This week, global authorities confirmed there have been a total of 2.5 million coronavirus deaths since the pandemic began. Though infection rates are dropping, this grim milestone shows the virus has had a massive impact over the last year. One group of people in particular have been heavily affected. Dominic Pelleymounter explores the life of a professional gravedigger during a pandemic.
WHILE many are stranded jobless or furloughed right now, with so many deaths, there is one role that is, regrettably, guaranteed to have an upturn in activity. This is the gravedigger’s story.
It’s a cold December night. The air glimmers in the light of the streetlamps. A worm out, tired, brown estate car pulls up outside my house.
Carefully maintaining social distance, a giant figure slumps into my garden chair. I meet the baggy eyes of a man who has worked fourteen consecutive nine-hour shifts, without rest. He wearily gazes back at me.
This is Stan Alberg*, whose job as a gravedigger has transformed dramatically over the last year.
“We’re struggling. I don’t know how long this can carry on for, there’s just too many,” he says.
“We’ve lost our personal touch, we can’t help people the way we used to, it’s not the same anymore.”
Stan is a gravedigger at Southern Cemetery in Manchester, the biggest municipal cemetery in Europe.
The pandemic, which has claimed 120k lives in the UK, has created a spike in the number of funerals.
“It used to be a relatively light job in terms of work,” Stan tells me. “We’d get our sheets in the morning, with plot numbers and names, telling us where to dig, and who it’s for.
“I’d have a quick glance over at that, have a cup of coffee and a chat with the lads, before heading off to start my first dig.”
Stan says that generally, he would deal with about twenty funerals in a busy week, but about fifteen on average.
He says: “We could really connect with the families, help them as much as possible with the grieving process. It was nice, in some ways, to give them the closure they might need.”
Since the start of the pandemic, however, everything has changed.
The happy family man, who took his time to get to know those burying their loved ones, is now adapting to a job that has changed radically, not just in terms of the amount of work, but also in how it is carried out.
“The different teams at work can’t help each other anymore. I’m in a bubble with my digging partner,” he says, “and that’s the only person I can interact with when there. You miss the rest of the guys because we all have a great relationship with one another.”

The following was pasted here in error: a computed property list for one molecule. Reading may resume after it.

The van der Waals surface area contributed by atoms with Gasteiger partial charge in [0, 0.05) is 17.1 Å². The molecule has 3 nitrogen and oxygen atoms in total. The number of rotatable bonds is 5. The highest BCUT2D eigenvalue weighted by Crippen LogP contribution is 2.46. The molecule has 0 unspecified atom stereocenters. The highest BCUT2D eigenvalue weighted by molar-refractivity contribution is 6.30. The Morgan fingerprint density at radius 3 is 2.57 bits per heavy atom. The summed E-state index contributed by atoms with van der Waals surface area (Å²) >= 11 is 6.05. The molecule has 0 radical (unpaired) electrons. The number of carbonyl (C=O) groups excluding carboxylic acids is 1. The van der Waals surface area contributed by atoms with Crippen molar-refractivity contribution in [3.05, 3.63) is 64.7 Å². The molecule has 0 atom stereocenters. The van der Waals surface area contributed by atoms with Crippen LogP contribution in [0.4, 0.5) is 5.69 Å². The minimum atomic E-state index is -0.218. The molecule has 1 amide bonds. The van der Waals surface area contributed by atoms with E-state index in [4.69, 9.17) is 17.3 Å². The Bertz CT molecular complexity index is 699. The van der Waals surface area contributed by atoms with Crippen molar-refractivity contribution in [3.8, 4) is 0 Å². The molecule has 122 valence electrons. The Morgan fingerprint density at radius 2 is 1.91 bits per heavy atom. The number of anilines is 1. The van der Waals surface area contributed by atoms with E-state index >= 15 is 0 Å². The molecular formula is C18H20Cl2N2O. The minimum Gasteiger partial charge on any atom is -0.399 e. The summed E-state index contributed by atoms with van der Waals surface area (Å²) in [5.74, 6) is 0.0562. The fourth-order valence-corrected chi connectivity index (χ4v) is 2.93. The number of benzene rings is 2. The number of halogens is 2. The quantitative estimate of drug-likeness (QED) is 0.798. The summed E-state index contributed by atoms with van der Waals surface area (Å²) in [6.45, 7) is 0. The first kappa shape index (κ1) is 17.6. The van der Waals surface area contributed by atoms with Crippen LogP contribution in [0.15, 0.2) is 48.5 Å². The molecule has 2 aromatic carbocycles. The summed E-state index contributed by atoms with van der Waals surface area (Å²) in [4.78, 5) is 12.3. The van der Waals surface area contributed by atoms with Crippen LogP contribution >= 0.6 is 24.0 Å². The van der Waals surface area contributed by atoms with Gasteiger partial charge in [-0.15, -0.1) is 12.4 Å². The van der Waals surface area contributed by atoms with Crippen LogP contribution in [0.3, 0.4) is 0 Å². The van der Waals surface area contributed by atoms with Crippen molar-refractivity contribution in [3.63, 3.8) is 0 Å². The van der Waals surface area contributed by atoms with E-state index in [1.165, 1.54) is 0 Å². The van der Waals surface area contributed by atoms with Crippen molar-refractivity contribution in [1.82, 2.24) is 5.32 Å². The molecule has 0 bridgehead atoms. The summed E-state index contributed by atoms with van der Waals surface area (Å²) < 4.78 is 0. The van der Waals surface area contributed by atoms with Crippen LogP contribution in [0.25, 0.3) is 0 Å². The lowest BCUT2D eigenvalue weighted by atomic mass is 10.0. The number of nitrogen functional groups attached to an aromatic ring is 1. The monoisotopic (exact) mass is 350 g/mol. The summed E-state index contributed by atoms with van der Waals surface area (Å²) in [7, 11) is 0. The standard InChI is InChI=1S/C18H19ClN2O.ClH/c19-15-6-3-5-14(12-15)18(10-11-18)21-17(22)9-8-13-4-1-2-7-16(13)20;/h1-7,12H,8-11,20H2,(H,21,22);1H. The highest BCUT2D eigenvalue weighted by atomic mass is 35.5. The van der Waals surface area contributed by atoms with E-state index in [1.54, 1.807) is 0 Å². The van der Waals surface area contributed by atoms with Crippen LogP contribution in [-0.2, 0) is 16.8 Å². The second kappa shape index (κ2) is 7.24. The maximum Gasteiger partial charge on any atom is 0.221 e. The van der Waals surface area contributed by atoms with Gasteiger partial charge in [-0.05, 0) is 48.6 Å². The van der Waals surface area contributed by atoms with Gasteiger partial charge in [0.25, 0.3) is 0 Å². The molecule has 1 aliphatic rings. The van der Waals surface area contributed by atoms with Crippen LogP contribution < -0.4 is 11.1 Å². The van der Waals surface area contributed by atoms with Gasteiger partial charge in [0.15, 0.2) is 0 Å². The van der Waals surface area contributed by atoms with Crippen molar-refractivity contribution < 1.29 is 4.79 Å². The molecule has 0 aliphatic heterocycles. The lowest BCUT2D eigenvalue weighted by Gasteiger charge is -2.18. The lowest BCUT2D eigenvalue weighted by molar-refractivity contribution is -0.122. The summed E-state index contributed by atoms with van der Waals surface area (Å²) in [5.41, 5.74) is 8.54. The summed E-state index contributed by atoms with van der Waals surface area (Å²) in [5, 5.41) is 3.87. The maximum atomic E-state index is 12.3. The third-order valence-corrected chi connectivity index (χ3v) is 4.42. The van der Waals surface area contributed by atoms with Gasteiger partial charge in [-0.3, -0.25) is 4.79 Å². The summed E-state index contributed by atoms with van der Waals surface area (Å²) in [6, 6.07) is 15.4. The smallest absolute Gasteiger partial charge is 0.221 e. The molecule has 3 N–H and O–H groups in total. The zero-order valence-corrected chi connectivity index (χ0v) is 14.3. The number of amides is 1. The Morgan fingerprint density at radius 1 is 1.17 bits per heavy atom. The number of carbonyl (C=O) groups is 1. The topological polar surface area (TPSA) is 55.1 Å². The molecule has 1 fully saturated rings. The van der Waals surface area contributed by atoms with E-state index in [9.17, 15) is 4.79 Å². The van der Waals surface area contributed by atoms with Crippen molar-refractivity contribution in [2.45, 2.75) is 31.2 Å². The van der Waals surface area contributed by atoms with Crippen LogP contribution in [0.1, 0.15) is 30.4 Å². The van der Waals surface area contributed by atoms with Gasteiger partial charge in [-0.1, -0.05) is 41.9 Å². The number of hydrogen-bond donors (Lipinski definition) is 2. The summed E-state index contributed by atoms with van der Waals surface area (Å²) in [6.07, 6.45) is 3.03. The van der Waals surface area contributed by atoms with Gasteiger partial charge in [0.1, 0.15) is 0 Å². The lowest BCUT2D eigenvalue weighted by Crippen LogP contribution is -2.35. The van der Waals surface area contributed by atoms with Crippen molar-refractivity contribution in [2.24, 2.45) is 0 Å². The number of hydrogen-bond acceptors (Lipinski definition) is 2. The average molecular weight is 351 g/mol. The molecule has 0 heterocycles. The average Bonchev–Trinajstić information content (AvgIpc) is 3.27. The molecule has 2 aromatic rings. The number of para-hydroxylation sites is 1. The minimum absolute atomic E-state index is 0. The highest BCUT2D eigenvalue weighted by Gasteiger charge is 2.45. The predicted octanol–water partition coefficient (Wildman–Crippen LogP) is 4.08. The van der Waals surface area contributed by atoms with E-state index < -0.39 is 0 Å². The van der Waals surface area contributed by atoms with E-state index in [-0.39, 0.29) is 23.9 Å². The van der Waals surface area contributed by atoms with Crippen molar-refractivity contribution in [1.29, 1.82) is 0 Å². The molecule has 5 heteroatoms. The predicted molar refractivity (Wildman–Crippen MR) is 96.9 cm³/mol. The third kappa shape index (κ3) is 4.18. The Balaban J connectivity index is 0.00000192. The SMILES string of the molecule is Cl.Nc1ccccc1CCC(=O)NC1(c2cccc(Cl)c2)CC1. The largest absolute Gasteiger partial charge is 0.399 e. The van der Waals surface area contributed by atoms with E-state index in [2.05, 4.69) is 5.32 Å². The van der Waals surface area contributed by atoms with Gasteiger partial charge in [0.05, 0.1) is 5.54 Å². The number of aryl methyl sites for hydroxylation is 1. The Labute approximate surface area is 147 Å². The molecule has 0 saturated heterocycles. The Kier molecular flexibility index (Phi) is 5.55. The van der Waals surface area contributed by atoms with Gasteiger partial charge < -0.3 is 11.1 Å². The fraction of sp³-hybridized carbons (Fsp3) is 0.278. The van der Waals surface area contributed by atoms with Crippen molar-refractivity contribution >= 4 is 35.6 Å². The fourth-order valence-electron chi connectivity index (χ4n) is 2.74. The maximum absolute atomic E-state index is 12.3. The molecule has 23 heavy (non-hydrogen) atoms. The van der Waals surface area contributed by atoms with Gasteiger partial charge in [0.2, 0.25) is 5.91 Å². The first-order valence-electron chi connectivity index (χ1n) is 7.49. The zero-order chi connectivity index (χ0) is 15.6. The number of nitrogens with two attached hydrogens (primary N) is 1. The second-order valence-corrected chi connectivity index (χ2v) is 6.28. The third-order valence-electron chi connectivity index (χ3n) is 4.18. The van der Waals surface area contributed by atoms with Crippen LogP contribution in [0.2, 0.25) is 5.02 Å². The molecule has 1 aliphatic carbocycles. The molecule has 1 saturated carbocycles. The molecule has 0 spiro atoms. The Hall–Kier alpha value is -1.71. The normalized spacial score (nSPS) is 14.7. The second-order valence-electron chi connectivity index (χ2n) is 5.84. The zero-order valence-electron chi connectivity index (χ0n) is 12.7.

The busy schedule of funerals, and the necessity to isolate during the pandemic, has caused Stan to lose his emotional attachment to those visiting Southern Cemetery.
“COVID put a stop to meeting families, and the connection that we had with them. It’s just going from plot to plot now, all day, because the number of funerals we’ve had over the past nine months is unreal,” he sighs, shaking his head.
“We can’t help the funeral directors with their job, or console those grieving.”
Stan, who prides himself on his compassionate, and helpful manner, admits he is struggling to cope with these restrictions.
The past nine months have seen gravediggers across the country become bombarded with brutally long days, and Stan sees no change coming in the future.
“We’ve just had all of our holidays cancelled, right up until February and March. I won’t get many days off between now and then. We’re supposed to do one in every five weekends. I’ve worked the past three and don’t expect to be having many off in the weeks to come,” he says.
James Crown*, whose great uncle died during the pandemic, praises the work of Stan and his colleagues, saying that he is pleased with the way the funeral went, and the way that those working at the cemetery helped his family find closure.
“Everyone there was excellent,” recalls James.
“We knew it wouldn’t be like a normal funeral; only five of us could go, but the gravediggers at Southern (cemetery) were perfect. I saw them stood just to the right of where the coffin went, and they bowed their heads in respect. It meant a lot to us,” he adds.
The tiring, non-stop work of Stan and his fellow gravediggers may not be the same as the personal, friendly job that it used to be, but their efforts during the Coronavirus pandemic are not to be ignored.
As James says, the labours of gravediggers are still deeply appreciated by those saying goodbye to their loved ones.